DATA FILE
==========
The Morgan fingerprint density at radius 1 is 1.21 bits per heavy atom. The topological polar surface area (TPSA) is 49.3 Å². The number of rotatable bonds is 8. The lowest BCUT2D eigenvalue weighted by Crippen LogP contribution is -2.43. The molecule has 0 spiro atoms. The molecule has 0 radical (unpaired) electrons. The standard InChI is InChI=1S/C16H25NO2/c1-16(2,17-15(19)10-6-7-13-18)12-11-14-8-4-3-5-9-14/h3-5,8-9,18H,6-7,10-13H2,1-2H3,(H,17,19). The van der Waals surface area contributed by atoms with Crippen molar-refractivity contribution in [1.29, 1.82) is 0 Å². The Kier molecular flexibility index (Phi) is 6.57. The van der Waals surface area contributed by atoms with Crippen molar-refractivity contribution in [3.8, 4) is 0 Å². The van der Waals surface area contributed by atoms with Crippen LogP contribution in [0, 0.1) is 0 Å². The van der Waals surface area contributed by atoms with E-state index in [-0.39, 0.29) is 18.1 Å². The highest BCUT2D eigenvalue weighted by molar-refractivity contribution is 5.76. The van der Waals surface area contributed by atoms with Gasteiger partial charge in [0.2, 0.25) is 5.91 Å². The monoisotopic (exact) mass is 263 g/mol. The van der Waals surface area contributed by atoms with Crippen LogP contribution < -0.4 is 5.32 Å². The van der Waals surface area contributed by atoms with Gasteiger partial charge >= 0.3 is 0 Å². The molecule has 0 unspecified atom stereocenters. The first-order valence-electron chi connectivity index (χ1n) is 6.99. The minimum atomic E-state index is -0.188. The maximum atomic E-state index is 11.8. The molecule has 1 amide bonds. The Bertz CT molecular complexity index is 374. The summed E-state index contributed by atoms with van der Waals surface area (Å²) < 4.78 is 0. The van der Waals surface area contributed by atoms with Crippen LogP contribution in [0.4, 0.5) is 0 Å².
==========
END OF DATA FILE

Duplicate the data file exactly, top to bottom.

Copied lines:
The Morgan fingerprint density at radius 1 is 1.21 bits per heavy atom. The topological polar surface area (TPSA) is 49.3 Å². The number of rotatable bonds is 8. The lowest BCUT2D eigenvalue weighted by Crippen LogP contribution is -2.43. The molecule has 0 spiro atoms. The molecule has 0 radical (unpaired) electrons. The standard InChI is InChI=1S/C16H25NO2/c1-16(2,17-15(19)10-6-7-13-18)12-11-14-8-4-3-5-9-14/h3-5,8-9,18H,6-7,10-13H2,1-2H3,(H,17,19). The van der Waals surface area contributed by atoms with Crippen molar-refractivity contribution in [1.29, 1.82) is 0 Å². The Kier molecular flexibility index (Phi) is 6.57. The van der Waals surface area contributed by atoms with Crippen molar-refractivity contribution in [3.8, 4) is 0 Å². The van der Waals surface area contributed by atoms with Crippen LogP contribution in [0, 0.1) is 0 Å². The van der Waals surface area contributed by atoms with E-state index in [-0.39, 0.29) is 18.1 Å². The highest BCUT2D eigenvalue weighted by molar-refractivity contribution is 5.76. The van der Waals surface area contributed by atoms with Gasteiger partial charge in [0.2, 0.25) is 5.91 Å². The monoisotopic (exact) mass is 263 g/mol. The van der Waals surface area contributed by atoms with Crippen LogP contribution < -0.4 is 5.32 Å². The van der Waals surface area contributed by atoms with Gasteiger partial charge >= 0.3 is 0 Å². The molecule has 0 unspecified atom stereocenters. The first-order valence-electron chi connectivity index (χ1n) is 6.99. The minimum atomic E-state index is -0.188. The maximum atomic E-state index is 11.8. The molecule has 1 amide bonds. The Bertz CT molecular complexity index is 374. The summed E-state index contributed by atoms with van der Waals surface area (Å²) < 4.78 is 0. The van der Waals surface area contributed by atoms with Crippen LogP contribution in [0.4, 0.5) is 0 Å².